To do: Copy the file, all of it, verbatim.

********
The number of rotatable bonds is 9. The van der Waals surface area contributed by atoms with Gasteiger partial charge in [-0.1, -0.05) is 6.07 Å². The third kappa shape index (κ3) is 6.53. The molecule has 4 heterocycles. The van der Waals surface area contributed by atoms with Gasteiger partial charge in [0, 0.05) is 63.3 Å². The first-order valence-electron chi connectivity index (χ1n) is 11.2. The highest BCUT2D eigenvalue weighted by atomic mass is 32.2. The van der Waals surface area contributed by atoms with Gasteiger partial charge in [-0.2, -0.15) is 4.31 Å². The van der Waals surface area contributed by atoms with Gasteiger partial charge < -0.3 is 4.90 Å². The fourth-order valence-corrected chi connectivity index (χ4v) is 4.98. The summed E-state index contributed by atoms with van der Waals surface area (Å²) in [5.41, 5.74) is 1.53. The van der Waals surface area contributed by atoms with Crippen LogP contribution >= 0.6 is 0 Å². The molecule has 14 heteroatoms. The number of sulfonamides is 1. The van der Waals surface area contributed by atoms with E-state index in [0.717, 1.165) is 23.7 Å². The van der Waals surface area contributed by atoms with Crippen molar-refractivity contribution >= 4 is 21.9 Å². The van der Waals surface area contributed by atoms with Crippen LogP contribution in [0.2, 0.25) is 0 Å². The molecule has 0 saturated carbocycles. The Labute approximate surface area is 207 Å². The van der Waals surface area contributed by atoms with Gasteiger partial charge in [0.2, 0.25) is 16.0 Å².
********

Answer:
The number of rotatable bonds is 9. The van der Waals surface area contributed by atoms with Gasteiger partial charge in [-0.1, -0.05) is 6.07 Å². The third kappa shape index (κ3) is 6.53. The molecule has 4 heterocycles. The van der Waals surface area contributed by atoms with Gasteiger partial charge in [0, 0.05) is 63.3 Å². The first-order valence-electron chi connectivity index (χ1n) is 11.2. The highest BCUT2D eigenvalue weighted by atomic mass is 32.2. The van der Waals surface area contributed by atoms with Gasteiger partial charge in [-0.2, -0.15) is 4.31 Å². The van der Waals surface area contributed by atoms with Gasteiger partial charge < -0.3 is 4.90 Å². The fourth-order valence-corrected chi connectivity index (χ4v) is 4.98. The summed E-state index contributed by atoms with van der Waals surface area (Å²) in [5.41, 5.74) is 1.53. The van der Waals surface area contributed by atoms with Crippen LogP contribution >= 0.6 is 0 Å². The molecule has 14 heteroatoms. The number of sulfonamides is 1. The van der Waals surface area contributed by atoms with E-state index in [0.717, 1.165) is 23.7 Å². The van der Waals surface area contributed by atoms with Crippen molar-refractivity contribution >= 4 is 21.9 Å². The van der Waals surface area contributed by atoms with Crippen LogP contribution in [0.2, 0.25) is 0 Å². The molecule has 0 saturated carbocycles. The Labute approximate surface area is 207 Å². The van der Waals surface area contributed by atoms with Gasteiger partial charge in [0.2, 0.25) is 16.0 Å².